The news prompted some retrospection and analysis about what the Britannica had stood for – not so much the meaning of what was inside it as what owning it signified. Aspiration was particularly remembered. Many people who bought Britannica imagined that books containing “the sum of human knowledge” opened the way to a prosperous enlightenment. That at least was the message of the salesman who called, to be treated more reverently than the other men who bent down on the doorstep to open a suitcase and speak warmly of Brasso or Mansion furniture polish. Perhaps he arrived by appointment. Certainly he was honoured as a gentler type and given a seat in the living room, where he sat for what seemed like hours, smiling at any child present and speaking of him or her as an extra special reason for the potential purchaser to part with a couple of months’ wages, to be paid in weekly instalments that stretched to the crack of doom. The sacrifice would be worth it. On the tilting deck of the SS Ignorance, so the salesman implied, it was a father’s duty to stand back and make sure his children had seats in the lifeboats marked Knowledge and Opportunity.
We were never a Britannica family. The salesman went away with no forms signed, leaving us to get by with what we already had: a mid-Victorian edition of Chambers Encyclopedia, Arthur Mee’s Children’s Encyclopedia, Pears Cyclopedia, the Vimto Book of Knowledge. All had their drawbacks. The dozen volumes of Chambers had been acquired secondhand before the war and looked splendid in their gilt-lettered spines and marbled endpapers, but the source of the Nile was only one of many discoveries that came too late to be found in their pages. And while the Children’s Encyclopedia undeniably belonged to the 20th century, and had pictures of biplanes to prove it, its sentimentality and capricious arrangement – not so much A to Z as M to C via Y – made it a poor source of information. Pears had a nice frontispiece, Bubbles by Millais, and was good as far as it went (one volume, so not very far). All I can remember about the Vimto book was that it was really just a pamphlet of odd facts and figures, and had a detailed engraving of the Vimto factory, smoking away busily somewhere in Lancashire.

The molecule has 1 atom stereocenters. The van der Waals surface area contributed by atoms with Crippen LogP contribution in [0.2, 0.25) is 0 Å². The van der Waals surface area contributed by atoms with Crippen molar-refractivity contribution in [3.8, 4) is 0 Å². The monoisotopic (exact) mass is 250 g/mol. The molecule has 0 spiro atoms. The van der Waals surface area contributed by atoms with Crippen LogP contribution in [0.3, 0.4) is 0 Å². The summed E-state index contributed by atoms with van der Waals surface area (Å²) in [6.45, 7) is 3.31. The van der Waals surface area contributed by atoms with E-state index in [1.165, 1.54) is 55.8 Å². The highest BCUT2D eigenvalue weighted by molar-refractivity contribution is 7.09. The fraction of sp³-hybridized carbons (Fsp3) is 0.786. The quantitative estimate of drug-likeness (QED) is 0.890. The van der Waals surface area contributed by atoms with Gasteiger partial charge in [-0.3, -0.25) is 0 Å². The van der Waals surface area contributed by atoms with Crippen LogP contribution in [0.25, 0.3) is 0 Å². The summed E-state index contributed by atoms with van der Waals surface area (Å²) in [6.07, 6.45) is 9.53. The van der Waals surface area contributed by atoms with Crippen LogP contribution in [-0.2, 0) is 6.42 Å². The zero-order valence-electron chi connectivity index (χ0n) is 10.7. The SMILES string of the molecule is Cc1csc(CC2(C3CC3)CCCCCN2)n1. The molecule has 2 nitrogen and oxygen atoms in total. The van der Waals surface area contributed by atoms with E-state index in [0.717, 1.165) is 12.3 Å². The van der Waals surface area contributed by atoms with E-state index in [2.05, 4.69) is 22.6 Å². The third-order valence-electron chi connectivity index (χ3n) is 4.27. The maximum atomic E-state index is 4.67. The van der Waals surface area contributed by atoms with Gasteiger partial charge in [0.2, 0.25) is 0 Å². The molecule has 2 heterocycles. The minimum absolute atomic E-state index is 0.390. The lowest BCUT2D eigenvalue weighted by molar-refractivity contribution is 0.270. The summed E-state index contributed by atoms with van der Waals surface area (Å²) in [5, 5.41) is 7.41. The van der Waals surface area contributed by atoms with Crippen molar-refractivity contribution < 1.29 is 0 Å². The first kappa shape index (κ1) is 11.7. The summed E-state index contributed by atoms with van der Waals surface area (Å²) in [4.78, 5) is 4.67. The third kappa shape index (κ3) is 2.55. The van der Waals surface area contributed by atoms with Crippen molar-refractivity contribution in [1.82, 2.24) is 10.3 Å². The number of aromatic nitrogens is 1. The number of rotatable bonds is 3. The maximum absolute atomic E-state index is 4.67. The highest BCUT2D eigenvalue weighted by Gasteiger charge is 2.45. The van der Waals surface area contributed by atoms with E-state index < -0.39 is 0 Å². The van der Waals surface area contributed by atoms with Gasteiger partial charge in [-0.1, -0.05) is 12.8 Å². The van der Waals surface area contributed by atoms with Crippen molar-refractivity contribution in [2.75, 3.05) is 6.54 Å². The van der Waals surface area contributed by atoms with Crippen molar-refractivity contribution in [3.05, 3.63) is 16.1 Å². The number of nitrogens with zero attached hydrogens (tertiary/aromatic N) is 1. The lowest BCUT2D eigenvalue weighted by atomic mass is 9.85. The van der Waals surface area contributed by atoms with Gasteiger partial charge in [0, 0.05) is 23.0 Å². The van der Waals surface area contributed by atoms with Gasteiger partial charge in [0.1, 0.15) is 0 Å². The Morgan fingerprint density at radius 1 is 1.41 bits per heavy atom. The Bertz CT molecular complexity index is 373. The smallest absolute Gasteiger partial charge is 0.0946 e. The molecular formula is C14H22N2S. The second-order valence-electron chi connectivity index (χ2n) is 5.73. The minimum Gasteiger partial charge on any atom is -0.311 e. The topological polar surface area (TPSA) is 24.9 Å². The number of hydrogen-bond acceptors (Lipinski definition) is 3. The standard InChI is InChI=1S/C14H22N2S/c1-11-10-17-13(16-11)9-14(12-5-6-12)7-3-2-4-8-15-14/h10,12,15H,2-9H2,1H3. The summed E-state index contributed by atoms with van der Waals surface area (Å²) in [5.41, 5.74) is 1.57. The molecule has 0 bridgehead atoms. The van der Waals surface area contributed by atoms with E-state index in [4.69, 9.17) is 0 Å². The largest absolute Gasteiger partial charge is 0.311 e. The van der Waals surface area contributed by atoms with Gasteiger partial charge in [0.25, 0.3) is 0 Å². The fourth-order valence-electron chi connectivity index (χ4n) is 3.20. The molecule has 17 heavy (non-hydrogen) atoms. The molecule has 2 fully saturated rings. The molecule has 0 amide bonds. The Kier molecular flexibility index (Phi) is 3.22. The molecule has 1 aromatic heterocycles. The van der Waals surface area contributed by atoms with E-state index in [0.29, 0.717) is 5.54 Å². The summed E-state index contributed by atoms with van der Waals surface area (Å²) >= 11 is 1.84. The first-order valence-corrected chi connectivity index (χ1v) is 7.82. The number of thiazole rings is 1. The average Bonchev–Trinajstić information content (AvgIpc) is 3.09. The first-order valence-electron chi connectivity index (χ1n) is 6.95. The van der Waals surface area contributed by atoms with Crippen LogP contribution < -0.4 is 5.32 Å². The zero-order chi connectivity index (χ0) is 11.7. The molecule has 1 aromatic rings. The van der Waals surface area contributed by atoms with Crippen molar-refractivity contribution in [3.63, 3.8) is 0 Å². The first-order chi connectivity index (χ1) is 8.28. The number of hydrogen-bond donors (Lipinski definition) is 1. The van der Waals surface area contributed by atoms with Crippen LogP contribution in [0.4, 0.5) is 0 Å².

The Britannica would have been a vast improvement, but expense ruled it out. And so we contrived to look down on it – for behaving treasonably and becoming “too American” in ways my father never specified, or for its role as an ornament in houses where, we were sure, nobody ever bothered to disturb its military uprightness on bookshelves that contained no other books. Then one day my father’s closest friend came to visit and announced he was about to buy the Britannica, just like that, and not because he wanted his family to do better than he had – he and his wife had no children – or because he imagined the books would enhance his social status. He would buy the Britannica to read it from beginning to end, for no other reason than to be better informed. This mission impressed my father, who himself was no slouch as an autodidact, and from then on we saw the Britannica in a kinder light.
My father’s friend, Sandy Paterson, needs a little description, because almost nobody like him is still alive. Like my father, he left school at 14, served a factory apprenticeship and found work as a fitter. They had a mutual enthusiasm for cycling, which was how they met in a small Scottish border town in the 1920s when they were both far from home on a long ride; my father parked his bike against another outside a grocer’s shop and went inside to find a young man standing on a biscuit box and declaiming a Burns poem to the shopkeeper. In my father’s words, “That was Sandy all over”, meaning it was typical of somebody who talked with lively good humour to anyone he came across, who in his 50s could still jump on to the kitchen table from a standing start, who shot rabbits, who made violins as well as played them (purely for the fun of both activities), and who dashed off high-spirited letters that made their recipients laugh.